It was not very long ago that Dubai property watchers believed that this autumn would be the moment that the market tipped into oversupply, with the prospect of declining prices and rents in 2008.
But today it would be hard to find a single analyst supporting that view. The new consensus is that construction delays and the continuing economic boom in Dubai mean that it will be 2010 at least before the proverbial shoe drops, and even then the slowdown will be gradual rather than a bursting of a bubble.
Why is it that the harbingers of doom have been so convincingly trounced by the outcome this autumn?
The short answer is that analysts overestimated the speed at which construction projects could be completed in Dubai. This is not their fault, most of the developers were hopelessly optimistic with their timetables.
According to the original schedule, The Palm Jumeirah should have been completely finished by the end of this year, and yet the contract for the landmark Trump hotel complex has only just been awarded and the hotel sites on the crescent remain vacant.
Analysts also underestimated the strength and longevity of the Dubai economic boom. Again this can be forgiven, who would have forecast oil at $96-a-barrel even two years ago?
Inflationary expectations were also widely underestimated in Dubai. Building costs have soared and promised projects have not yet materialised on site, and perhaps they never will if the developers think they no longer make economic sense.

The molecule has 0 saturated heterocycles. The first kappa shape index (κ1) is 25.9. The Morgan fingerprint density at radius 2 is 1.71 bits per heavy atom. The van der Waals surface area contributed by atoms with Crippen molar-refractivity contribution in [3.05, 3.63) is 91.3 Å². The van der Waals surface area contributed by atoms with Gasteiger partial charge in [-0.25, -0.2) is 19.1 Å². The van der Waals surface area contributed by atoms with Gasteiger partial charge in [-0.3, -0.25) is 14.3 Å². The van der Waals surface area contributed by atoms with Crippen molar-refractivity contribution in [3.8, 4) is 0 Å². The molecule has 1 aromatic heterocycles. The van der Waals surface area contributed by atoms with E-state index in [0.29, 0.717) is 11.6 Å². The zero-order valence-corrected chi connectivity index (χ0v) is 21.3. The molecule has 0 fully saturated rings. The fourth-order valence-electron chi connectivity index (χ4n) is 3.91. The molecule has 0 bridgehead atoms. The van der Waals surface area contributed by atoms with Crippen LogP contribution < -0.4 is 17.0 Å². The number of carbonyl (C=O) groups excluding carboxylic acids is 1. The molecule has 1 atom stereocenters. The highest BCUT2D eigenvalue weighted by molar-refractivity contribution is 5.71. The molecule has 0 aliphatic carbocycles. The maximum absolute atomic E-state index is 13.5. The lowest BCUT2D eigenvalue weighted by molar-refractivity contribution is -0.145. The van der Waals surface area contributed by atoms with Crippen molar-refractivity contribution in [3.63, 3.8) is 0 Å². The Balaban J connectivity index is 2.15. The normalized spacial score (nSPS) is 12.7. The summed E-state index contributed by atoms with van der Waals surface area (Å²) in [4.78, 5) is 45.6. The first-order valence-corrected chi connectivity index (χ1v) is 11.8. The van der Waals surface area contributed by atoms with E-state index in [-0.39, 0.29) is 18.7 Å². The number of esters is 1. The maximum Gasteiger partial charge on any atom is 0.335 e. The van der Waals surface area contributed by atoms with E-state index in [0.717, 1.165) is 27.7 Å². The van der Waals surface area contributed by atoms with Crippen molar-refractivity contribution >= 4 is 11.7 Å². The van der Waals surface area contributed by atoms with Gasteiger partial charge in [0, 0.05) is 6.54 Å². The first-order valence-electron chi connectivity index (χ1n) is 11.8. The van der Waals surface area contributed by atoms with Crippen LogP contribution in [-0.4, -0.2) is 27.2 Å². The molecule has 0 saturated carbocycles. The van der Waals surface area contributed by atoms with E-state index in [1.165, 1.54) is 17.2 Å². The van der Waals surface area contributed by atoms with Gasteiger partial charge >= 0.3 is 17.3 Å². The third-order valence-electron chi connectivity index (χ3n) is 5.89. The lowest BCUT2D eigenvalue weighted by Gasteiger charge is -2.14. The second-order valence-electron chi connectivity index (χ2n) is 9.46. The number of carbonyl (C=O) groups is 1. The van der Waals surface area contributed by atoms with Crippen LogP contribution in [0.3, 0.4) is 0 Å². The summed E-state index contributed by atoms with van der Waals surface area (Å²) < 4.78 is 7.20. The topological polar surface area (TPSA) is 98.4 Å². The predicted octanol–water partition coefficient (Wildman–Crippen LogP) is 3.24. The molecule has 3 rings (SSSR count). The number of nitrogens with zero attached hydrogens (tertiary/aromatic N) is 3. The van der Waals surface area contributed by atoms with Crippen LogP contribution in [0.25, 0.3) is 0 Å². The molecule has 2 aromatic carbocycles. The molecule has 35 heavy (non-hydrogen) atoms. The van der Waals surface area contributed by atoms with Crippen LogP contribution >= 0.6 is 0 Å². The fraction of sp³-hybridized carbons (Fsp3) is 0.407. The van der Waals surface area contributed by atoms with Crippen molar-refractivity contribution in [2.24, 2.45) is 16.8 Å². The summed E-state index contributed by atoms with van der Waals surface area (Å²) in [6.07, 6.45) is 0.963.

What is on the agenda instead for the immediate future - unless the US goes into recession and pulls oil prices sharply down - is a period of further supply and demand pressures on the local housing stock in Dubai. That will mean higher rents and selling prices.
This will be compounded by the impact of falling local mortgage rates thanks to lower US interest rates. There will be more money available to pursue the limited housing stock and prices will be driven even higher.
At some point these pressures will ease. Perhaps the world economy will slow and consume less oil and that cools the Dubai economy with a lag of around six months. And eventually the mega projects will deliver a supply of property nearer to the level of demand.
However, the fact of the matter is that earlier forecasts have proven completely misleading, and underline the difficulty of relying on information provided by optimistic developers.
At least now observers are taking a more detached and skeptical view of the information on offer, and that might mean that the conclusions drawn are that bit more accurate. But we will probably have to wait until 2010 before that can be really known.
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